Specifically, if China and Iran develop their deal on the ground and China expands the power of its Djibouti naval base with further ship-building, one could potentially see a not-too-distant future where oil flows to China via the Belt and Road and, at the same time, China could be able to close off the Straits of Hormuz and the Red Sea if it wanted, making it primus inter pares. That’s the stick that it would not want to use; the carrot would be helping all sides on trade, infrastructure, weapons, and nuclear energy (For a more detailed run-down, see here.) Even the carrot is a highly explosive prospect given what it implies for energy pricing and so the future of the US dollar. Indeed, it is something the US won’t just sit back and let happen under President Trump or any other president.
Meanwhile, Turkey has its own controversial Mediterranean energy claims it is pressing ahead with, to which France has reacted with talk of sending naval vessels to Cyprus. Markets are already on edge here, with USD/TRY testing towards the psychological 7 level and overnight interest rates hitting as high as 1,024%(!) yesterday: a volatile fusion of markets and geopolitics is at play again, it seems, which does not likely to get better anytime soon.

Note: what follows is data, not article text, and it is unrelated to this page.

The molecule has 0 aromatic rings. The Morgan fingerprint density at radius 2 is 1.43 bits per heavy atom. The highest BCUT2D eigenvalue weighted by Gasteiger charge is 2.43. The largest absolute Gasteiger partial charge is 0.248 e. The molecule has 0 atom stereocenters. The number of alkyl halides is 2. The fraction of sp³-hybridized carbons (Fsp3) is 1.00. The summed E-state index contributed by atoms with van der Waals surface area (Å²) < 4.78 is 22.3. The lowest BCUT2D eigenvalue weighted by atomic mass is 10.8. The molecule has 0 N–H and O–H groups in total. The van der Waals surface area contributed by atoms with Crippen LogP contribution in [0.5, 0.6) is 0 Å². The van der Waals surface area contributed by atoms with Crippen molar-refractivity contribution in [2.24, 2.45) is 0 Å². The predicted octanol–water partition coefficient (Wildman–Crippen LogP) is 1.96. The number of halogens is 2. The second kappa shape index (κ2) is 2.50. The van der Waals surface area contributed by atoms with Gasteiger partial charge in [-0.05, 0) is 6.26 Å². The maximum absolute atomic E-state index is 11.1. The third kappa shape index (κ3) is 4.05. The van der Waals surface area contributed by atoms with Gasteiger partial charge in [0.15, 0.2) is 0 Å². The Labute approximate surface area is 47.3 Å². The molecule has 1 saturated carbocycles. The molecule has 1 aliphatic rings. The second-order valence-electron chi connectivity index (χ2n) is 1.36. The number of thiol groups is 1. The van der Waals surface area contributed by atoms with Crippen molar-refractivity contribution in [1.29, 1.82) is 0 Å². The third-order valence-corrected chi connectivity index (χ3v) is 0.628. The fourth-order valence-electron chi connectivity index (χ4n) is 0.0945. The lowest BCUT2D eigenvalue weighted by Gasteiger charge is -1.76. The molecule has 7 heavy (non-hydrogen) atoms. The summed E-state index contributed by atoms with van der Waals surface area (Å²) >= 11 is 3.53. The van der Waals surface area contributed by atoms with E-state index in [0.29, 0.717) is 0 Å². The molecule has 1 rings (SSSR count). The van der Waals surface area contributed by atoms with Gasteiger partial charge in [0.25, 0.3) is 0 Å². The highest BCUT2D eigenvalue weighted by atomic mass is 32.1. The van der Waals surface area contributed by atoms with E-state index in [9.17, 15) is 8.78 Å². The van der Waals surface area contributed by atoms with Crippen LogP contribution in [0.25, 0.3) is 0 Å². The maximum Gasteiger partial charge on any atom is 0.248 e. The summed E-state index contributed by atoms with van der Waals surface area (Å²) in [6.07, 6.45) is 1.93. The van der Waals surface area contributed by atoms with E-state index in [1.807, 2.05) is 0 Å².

Likewise as talks to see Indian and Chinese forces –now including tens of thousands of men, heavy tanks, and planes– pull back from their disputed border have stalled. India is insisting China retreats from all the territory it has taken; China is literally digging in and insisting India drops its economic boycott of Chinese goods and services. Indian analysis underlines New Delhi faces a stark choice between accepting the loss of territory so far (and China the loss of influence and Indian market share) or pushing ahead militarily to reclaim the land – which would obviously be explosive. Markets are assuming it must be the former, “obviously”. Then again, markets didn’t see the border clash coming. They so often miss the obvious.